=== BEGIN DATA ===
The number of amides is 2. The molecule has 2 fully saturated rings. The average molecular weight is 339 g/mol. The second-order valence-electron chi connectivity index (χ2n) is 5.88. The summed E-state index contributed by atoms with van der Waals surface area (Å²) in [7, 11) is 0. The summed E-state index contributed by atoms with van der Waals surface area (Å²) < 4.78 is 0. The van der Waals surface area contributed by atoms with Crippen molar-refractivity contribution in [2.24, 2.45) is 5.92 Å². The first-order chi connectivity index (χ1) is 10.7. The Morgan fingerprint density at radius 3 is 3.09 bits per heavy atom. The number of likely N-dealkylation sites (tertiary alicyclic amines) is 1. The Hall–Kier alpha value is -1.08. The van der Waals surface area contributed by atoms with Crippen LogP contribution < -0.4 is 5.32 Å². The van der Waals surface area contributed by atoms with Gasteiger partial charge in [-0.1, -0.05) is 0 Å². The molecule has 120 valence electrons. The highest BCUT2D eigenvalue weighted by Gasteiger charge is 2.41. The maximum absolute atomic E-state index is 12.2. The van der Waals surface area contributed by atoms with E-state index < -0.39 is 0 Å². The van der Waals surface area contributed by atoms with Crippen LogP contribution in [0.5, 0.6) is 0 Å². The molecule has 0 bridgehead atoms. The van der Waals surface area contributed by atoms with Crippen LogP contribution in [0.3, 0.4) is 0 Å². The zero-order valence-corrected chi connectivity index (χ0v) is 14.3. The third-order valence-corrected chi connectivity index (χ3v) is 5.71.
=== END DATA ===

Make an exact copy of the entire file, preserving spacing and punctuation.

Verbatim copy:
The number of amides is 2. The molecule has 2 fully saturated rings. The average molecular weight is 339 g/mol. The second-order valence-electron chi connectivity index (χ2n) is 5.88. The summed E-state index contributed by atoms with van der Waals surface area (Å²) in [7, 11) is 0. The summed E-state index contributed by atoms with van der Waals surface area (Å²) < 4.78 is 0. The van der Waals surface area contributed by atoms with Crippen molar-refractivity contribution in [2.24, 2.45) is 5.92 Å². The first-order chi connectivity index (χ1) is 10.7. The Morgan fingerprint density at radius 3 is 3.09 bits per heavy atom. The number of likely N-dealkylation sites (tertiary alicyclic amines) is 1. The Hall–Kier alpha value is -1.08. The van der Waals surface area contributed by atoms with Crippen LogP contribution < -0.4 is 5.32 Å². The van der Waals surface area contributed by atoms with Gasteiger partial charge in [-0.1, -0.05) is 0 Å². The molecule has 120 valence electrons. The highest BCUT2D eigenvalue weighted by Gasteiger charge is 2.41. The maximum absolute atomic E-state index is 12.2. The van der Waals surface area contributed by atoms with E-state index < -0.39 is 0 Å². The van der Waals surface area contributed by atoms with Crippen LogP contribution in [0.5, 0.6) is 0 Å². The molecule has 0 bridgehead atoms. The van der Waals surface area contributed by atoms with Crippen LogP contribution in [0.3, 0.4) is 0 Å². The zero-order valence-corrected chi connectivity index (χ0v) is 14.3. The third-order valence-corrected chi connectivity index (χ3v) is 5.71.